The Legacy of Mary Newbury Adams

Mary’s activities took her to both coasts, and her Conversational Club in Dubuque lasted 50 years. She died in August 1901. Reverend Mary A. Safford of the Iowa Sisterhood came from Des Moines to officiate at her funeral. Dr. Louise Moede Lex finished one of her two excellent essays on Mary with this summary of her life:

Adams realized that she could only be a forerunner, laying the groundwork for a new generation of women, who, she hoped, would bring about the fuller participation of women in all aspects of American life. She knew she was out of step with the times, but she disregarded the Victorian standards of propriety by her public speaking and her efforts to organize women into a force of change. During a period when women’s rights were not considered a serious issue, she helped to keep the ideas alive. Thus she contributed to the gradual public acceptance of women’s right to vote, a right which Suffragists believed was a fundamental step in improving the status of women. Yearning for a day when “woman is enabled to take her suitable place in civilization,” she worked toward attaining a goal that still has not been realized. (Annals of Iowa, Lex, p.339)

References

Adams Family Papers, Special Collections Department, Iowa State University Library. Ames, Iowa. There are 10 boxes in this collection; the majority are Mary’s letters to her sister.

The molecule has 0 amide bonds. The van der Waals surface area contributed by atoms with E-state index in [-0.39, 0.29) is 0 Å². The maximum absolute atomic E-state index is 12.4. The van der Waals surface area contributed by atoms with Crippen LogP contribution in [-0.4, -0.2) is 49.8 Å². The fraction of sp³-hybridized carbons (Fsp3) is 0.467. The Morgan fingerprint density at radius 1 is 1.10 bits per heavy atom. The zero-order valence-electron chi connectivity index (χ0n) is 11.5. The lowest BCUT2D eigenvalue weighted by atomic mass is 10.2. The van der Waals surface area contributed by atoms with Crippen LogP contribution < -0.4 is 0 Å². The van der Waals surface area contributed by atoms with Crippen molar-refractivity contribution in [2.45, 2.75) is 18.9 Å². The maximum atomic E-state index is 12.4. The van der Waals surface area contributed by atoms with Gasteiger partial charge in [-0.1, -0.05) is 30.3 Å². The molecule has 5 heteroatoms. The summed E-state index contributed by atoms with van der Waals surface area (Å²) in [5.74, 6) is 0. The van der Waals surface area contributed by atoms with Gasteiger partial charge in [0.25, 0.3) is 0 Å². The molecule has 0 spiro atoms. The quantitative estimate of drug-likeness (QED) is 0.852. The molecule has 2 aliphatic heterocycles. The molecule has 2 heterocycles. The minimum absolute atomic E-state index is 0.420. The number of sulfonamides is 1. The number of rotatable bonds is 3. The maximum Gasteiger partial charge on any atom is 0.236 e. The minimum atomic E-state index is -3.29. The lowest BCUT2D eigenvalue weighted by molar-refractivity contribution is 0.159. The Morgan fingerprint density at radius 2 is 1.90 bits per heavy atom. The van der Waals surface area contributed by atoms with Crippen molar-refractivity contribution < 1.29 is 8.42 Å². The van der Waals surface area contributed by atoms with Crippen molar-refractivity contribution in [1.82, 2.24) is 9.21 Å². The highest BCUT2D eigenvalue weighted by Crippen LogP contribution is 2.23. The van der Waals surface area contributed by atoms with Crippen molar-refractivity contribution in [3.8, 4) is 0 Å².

“From the Parlor to the Platform: The Making of a Victorian Political Woman”, Louise Ann Moede Lex, Department of Political Science, Iowa State University, Delivered 8-10 March 1979, Missouri Valley History Conference, Omaha, Nebraska. Provided by Dr. Lex to Frank Potter and in his possession.

“Mary Newbury Adams: Feminist Forerunner from Iowa,” Annals of Iowa, Louise Ann Moede Lex, Iowa State Historical Society, Third Series V. 43, No. 5, Summer 1976
http://ir.uiowa.edu/cgi/viewcontent.cgi?article=11285&context=annals-of-iowa

Strong Minded Woman, Louise R. Noun, Iowa State University Press, Ames, Iowa, 1969.

The author, Frank Potter, a member of the Unitarian Fellowship of Dubuque, Iowa, is writing a book on the Adams couple with the working title The Radical Adams Couple of the West (Dubuque, Iowa), Hosts of their Transcendental and Suffragist Friends